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I was reading your section 8 comments and was disturbed. I am on disability and just received section 8. I have worked most of my life and used tohave a regular apt. I am now not able to pay high rent. I have always been a good tenant. I am quiet, clean and always pay my rent on time. It is funny because I am dealing with a bad tenant neighbor who is a regular member of the coop and he is constatnly noisy and I have called the police 12 times and I have complained to management. Try not to stereotype section 8 people. Some people on it have disabilities or are elderly. There are some bad tenants, but now section 8 does not allow any criminal history. I had to have a background check etc. I have had more issues with so called good tenants!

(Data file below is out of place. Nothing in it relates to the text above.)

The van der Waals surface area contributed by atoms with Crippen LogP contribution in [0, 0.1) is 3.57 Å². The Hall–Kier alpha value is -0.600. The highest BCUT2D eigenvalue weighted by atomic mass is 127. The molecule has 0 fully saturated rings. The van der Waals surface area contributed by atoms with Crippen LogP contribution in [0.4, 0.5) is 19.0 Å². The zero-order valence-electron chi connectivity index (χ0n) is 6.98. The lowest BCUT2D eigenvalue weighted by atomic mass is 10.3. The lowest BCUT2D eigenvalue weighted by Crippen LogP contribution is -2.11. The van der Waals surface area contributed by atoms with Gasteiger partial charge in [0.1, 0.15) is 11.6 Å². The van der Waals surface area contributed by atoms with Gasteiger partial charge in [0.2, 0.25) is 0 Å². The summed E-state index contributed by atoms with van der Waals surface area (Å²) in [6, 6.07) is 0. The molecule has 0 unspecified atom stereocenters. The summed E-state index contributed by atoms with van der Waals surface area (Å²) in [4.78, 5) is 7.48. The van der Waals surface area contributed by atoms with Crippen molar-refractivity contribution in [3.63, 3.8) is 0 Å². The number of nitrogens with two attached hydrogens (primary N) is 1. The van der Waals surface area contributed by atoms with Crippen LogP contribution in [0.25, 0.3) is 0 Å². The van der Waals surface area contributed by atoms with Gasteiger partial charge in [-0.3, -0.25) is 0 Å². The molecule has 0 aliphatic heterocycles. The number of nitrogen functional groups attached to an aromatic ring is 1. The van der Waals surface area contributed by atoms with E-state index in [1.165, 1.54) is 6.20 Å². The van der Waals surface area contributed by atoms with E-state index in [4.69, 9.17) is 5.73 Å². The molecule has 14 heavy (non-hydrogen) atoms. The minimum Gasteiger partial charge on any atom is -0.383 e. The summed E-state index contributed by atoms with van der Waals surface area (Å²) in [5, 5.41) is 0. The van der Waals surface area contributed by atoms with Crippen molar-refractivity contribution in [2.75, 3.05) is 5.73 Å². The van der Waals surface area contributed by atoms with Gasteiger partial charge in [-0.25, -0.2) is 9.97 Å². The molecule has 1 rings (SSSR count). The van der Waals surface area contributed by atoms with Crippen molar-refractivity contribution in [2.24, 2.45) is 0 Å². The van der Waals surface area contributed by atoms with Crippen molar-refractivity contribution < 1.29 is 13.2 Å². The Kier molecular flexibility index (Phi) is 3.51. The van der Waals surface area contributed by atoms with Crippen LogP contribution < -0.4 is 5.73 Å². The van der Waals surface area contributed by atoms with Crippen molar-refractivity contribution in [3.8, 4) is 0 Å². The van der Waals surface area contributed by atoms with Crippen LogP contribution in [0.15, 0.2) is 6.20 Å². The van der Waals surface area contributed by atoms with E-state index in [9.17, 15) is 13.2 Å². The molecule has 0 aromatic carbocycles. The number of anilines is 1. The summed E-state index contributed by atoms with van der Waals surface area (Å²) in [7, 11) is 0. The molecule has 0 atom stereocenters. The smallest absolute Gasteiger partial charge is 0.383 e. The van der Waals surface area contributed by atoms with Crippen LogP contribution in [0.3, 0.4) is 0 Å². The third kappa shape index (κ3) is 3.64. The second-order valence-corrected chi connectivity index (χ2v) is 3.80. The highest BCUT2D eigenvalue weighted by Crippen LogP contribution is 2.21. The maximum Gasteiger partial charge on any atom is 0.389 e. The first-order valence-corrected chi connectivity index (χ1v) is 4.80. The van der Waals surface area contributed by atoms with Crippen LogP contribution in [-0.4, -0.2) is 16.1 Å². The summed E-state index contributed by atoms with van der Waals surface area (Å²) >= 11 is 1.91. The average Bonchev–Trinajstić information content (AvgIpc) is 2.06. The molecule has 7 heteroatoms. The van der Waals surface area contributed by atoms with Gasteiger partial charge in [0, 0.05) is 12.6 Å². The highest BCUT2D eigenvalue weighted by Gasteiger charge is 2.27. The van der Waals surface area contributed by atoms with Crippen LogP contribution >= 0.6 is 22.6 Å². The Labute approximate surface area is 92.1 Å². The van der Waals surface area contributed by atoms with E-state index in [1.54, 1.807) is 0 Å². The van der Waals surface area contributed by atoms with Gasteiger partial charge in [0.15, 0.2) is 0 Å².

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Old Sep 10th, 2009, 11:31 AM   #10
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Default Re: Section 8 voucher rules

I am sorry you are disturbed by the comments. Unfortunately, Section 8 programs in all areas of the country do not screen tenants for background. They do in your area, but not in all areas of the country. So S8 tenants in some areas of the country remain unscreened and may have criminal backgrounds. Criminal backgrounds are more prevalent in lower rent units than in luxury (high rent) units. (Fact: Those with criminal backgrounds often have trouble obtaining good paying jobs and must live in lower rent units.) LLs must be careful of who they rent to in any unit.

Section 8 screening only applies to the tenant, and not to his or her guests or unauthorized occupants. It is not unusual for tenants, whether on reduced rent or not, to have unauthorized people come and stay (or live) with them. For this reason, LLs must screen any person who will occupy the units. It is likely that your neighbor has a history of disturbing the peace (which may have been found in a background check). Many LLs have had problems with S8 tenants moving unauthorized people into their units, despite the rule than no one other than the authorized peole can live in a subsidized unit.